High blood pressure is becoming more common for pregnant women

Henrietta Strickland
September 11, 2019

Lead author Cande V. Ananth, PhD, MPH, professor and vice chair of academic affairs, and chief of the Division of Epidemiology and Biostatistics in the Department of Obstetrics, Gynecology and Reproductive Sciences, explains why hypertension rose by period, stating, "Better prenatal care in recent years may have caught hypertension earlier, as well as different diagnostic criteria".

He noted that older mothers were more likely to have chronic high blood pressure.

In this study, researchers analyzed much more than 150 million childbirth-related hospitalizations from 1970 until eventually 2010.

There exists a link between high blood pressure and cognitive decline, and treating high blood pressure may slow the process, according to a preliminary study presented by researchers at Columbia University Mailman School of Public at the American Heart Association's Hypertension 2019 Scientific Sessions. The researchers used a lower measurement - 140/90 - than the 130/80 benchmark that now brings a high blood pressure diagnosis. "Since more women are electing to postpone their first pregnancies, and advanced maternal age is strongly associated with chronic high blood pressure, women should be aware of the risks associated with having high blood pressure during pregnancy".

The researchers utilized data from the Centers for Disease Control and Prevention's National Hospital Discharge Survey (NHDS) to determine blood pressure trends among pregnant women between 1970 and 2010.

Increased on average by 6% every year since 1979, with white women showing a slightly higher increase (7%) than black women (4%) each year. Previous research has also shown that compared with white women, black women have higher rates of obesity, are more likely to smoke and use drugs, and are at greater social disadvantage, all of which are factors that may contribute to an increased risk of hypertension.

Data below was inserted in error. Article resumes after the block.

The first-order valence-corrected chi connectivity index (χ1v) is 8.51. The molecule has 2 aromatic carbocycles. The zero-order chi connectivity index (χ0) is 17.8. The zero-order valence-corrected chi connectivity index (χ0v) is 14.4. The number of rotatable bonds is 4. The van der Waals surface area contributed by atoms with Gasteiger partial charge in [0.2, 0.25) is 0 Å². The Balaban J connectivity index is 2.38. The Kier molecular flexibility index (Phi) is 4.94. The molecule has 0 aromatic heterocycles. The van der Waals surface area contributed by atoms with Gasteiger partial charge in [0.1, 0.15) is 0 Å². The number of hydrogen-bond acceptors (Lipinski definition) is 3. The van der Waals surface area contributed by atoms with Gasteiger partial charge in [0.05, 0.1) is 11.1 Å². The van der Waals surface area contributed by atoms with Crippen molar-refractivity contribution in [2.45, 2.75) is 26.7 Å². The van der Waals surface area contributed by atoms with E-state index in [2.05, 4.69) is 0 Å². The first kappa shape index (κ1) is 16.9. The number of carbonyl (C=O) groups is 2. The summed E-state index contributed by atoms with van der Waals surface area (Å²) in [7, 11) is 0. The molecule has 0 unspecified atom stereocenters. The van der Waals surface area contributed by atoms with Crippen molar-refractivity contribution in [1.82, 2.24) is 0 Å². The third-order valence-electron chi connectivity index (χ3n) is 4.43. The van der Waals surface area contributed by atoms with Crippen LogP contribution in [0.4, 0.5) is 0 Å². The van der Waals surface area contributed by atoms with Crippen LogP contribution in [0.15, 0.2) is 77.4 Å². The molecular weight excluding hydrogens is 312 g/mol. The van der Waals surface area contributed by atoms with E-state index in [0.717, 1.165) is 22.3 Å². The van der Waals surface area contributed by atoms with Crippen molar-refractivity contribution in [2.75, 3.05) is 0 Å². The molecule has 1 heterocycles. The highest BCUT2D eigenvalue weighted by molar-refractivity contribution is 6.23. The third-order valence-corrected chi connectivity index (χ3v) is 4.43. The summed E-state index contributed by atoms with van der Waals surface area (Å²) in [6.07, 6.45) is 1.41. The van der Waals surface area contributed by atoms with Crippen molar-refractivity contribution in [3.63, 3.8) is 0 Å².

The study also discovered a substantial disparity between white and black expectant mothers. Researchers say this could be because black women have higher rates of preeclampsia, pregestational and gestational diabetes, preterm delivery, and perinatal mortality.

The variety of pregnant girls with substantial blood strain has spiked about the earlier four decades, in accordance to a research posted in the journal Hypertension.

"We were a very surprised that the increasing prevalence of obesity and the declining prevalence of smoking rates had virtually no impact on trends in chronic hypertension during pregnancy", Ananth added.

Chronic high blood pressure was defined as high blood pressure before pregnancy or during the first 20 weeks of gestation.

High blood pressure is something all consumers need to keep an eye on, but a new study shows that pregnant women can be especially susceptible to the condition. For an unborn child, hypertension in pregnancy increases the risk of stillbirth or newborn death.

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